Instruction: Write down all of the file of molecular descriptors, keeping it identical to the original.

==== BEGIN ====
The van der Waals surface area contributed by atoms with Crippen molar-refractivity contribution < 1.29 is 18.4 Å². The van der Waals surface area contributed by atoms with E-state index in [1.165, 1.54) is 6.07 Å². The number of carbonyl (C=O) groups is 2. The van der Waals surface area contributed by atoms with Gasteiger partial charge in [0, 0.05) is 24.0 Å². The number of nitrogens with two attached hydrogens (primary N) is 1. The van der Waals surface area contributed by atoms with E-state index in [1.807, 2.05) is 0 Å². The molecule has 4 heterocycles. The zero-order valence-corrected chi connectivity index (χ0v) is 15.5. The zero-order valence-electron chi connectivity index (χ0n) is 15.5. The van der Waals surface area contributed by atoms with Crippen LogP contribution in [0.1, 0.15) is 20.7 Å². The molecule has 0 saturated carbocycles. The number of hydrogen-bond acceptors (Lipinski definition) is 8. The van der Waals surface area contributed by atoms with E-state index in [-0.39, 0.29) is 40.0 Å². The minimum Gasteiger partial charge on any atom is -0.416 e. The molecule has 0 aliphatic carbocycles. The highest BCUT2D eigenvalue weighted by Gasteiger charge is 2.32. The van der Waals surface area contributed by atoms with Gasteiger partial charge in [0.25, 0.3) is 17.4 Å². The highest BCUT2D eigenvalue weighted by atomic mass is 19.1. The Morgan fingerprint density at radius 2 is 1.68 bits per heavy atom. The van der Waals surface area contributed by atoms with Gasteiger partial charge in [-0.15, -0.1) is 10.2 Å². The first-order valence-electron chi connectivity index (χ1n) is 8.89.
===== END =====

The van der Waals surface area contributed by atoms with Crippen molar-refractivity contribution < 1.29 is 18.4 Å². The van der Waals surface area contributed by atoms with E-state index in [1.165, 1.54) is 6.07 Å². The number of carbonyl (C=O) groups is 2. The van der Waals surface area contributed by atoms with Gasteiger partial charge in [0, 0.05) is 24.0 Å². The number of nitrogens with two attached hydrogens (primary N) is 1. The van der Waals surface area contributed by atoms with E-state index in [1.807, 2.05) is 0 Å². The molecule has 4 heterocycles. The zero-order valence-corrected chi connectivity index (χ0v) is 15.5. The zero-order valence-electron chi connectivity index (χ0n) is 15.5. The van der Waals surface area contributed by atoms with Crippen LogP contribution in [0.1, 0.15) is 20.7 Å². The molecule has 0 saturated carbocycles. The number of hydrogen-bond acceptors (Lipinski definition) is 8. The van der Waals surface area contributed by atoms with E-state index in [-0.39, 0.29) is 40.0 Å². The minimum Gasteiger partial charge on any atom is -0.416 e. The molecule has 0 aliphatic carbocycles. The highest BCUT2D eigenvalue weighted by Gasteiger charge is 2.32. The van der Waals surface area contributed by atoms with Gasteiger partial charge in [0.25, 0.3) is 17.4 Å². The highest BCUT2D eigenvalue weighted by atomic mass is 19.1. The Morgan fingerprint density at radius 2 is 1.68 bits per heavy atom. The van der Waals surface area contributed by atoms with Gasteiger partial charge in [-0.15, -0.1) is 10.2 Å². The first-order valence-electron chi connectivity index (χ1n) is 8.89.